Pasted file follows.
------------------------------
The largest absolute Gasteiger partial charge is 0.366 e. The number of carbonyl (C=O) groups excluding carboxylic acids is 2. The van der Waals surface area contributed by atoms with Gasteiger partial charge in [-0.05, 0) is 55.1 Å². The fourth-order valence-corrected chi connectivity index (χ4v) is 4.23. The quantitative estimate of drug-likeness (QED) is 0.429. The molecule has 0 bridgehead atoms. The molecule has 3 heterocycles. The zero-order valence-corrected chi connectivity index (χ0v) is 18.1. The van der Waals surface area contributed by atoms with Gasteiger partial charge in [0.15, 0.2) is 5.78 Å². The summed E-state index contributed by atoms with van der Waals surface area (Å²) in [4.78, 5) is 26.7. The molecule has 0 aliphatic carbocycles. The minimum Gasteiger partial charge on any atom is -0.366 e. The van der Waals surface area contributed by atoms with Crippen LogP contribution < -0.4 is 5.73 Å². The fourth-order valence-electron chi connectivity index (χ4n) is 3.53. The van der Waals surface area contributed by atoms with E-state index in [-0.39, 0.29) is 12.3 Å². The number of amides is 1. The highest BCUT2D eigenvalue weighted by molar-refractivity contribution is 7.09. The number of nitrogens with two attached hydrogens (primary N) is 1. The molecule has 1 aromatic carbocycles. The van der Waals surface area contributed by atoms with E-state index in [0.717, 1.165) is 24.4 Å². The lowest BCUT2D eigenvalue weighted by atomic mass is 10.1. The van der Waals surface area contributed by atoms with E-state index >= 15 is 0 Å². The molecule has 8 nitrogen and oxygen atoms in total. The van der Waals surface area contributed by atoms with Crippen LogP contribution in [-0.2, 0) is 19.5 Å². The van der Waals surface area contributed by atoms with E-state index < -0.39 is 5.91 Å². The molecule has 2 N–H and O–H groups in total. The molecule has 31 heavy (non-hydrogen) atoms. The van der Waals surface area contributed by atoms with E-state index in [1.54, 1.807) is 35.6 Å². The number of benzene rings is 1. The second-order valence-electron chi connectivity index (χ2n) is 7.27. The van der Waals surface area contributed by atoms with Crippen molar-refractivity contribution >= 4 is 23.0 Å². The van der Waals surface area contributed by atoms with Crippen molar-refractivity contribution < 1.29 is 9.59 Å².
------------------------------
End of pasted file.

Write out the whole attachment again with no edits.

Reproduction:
The largest absolute Gasteiger partial charge is 0.366 e. The number of carbonyl (C=O) groups excluding carboxylic acids is 2. The van der Waals surface area contributed by atoms with Gasteiger partial charge in [-0.05, 0) is 55.1 Å². The fourth-order valence-corrected chi connectivity index (χ4v) is 4.23. The quantitative estimate of drug-likeness (QED) is 0.429. The molecule has 0 bridgehead atoms. The molecule has 3 heterocycles. The zero-order valence-corrected chi connectivity index (χ0v) is 18.1. The van der Waals surface area contributed by atoms with Gasteiger partial charge in [0.15, 0.2) is 5.78 Å². The summed E-state index contributed by atoms with van der Waals surface area (Å²) in [4.78, 5) is 26.7. The molecule has 0 aliphatic carbocycles. The minimum Gasteiger partial charge on any atom is -0.366 e. The van der Waals surface area contributed by atoms with Crippen LogP contribution < -0.4 is 5.73 Å². The fourth-order valence-electron chi connectivity index (χ4n) is 3.53. The van der Waals surface area contributed by atoms with E-state index in [-0.39, 0.29) is 12.3 Å². The number of amides is 1. The highest BCUT2D eigenvalue weighted by molar-refractivity contribution is 7.09. The number of nitrogens with two attached hydrogens (primary N) is 1. The molecule has 1 aromatic carbocycles. The van der Waals surface area contributed by atoms with E-state index in [0.717, 1.165) is 24.4 Å². The lowest BCUT2D eigenvalue weighted by atomic mass is 10.1. The van der Waals surface area contributed by atoms with E-state index >= 15 is 0 Å². The molecule has 8 nitrogen and oxygen atoms in total. The van der Waals surface area contributed by atoms with Crippen LogP contribution in [-0.2, 0) is 19.5 Å². The van der Waals surface area contributed by atoms with E-state index < -0.39 is 5.91 Å². The molecule has 2 N–H and O–H groups in total. The molecule has 31 heavy (non-hydrogen) atoms. The van der Waals surface area contributed by atoms with E-state index in [1.54, 1.807) is 35.6 Å². The number of benzene rings is 1. The second-order valence-electron chi connectivity index (χ2n) is 7.27. The van der Waals surface area contributed by atoms with Crippen molar-refractivity contribution >= 4 is 23.0 Å². The van der Waals surface area contributed by atoms with Crippen molar-refractivity contribution < 1.29 is 9.59 Å².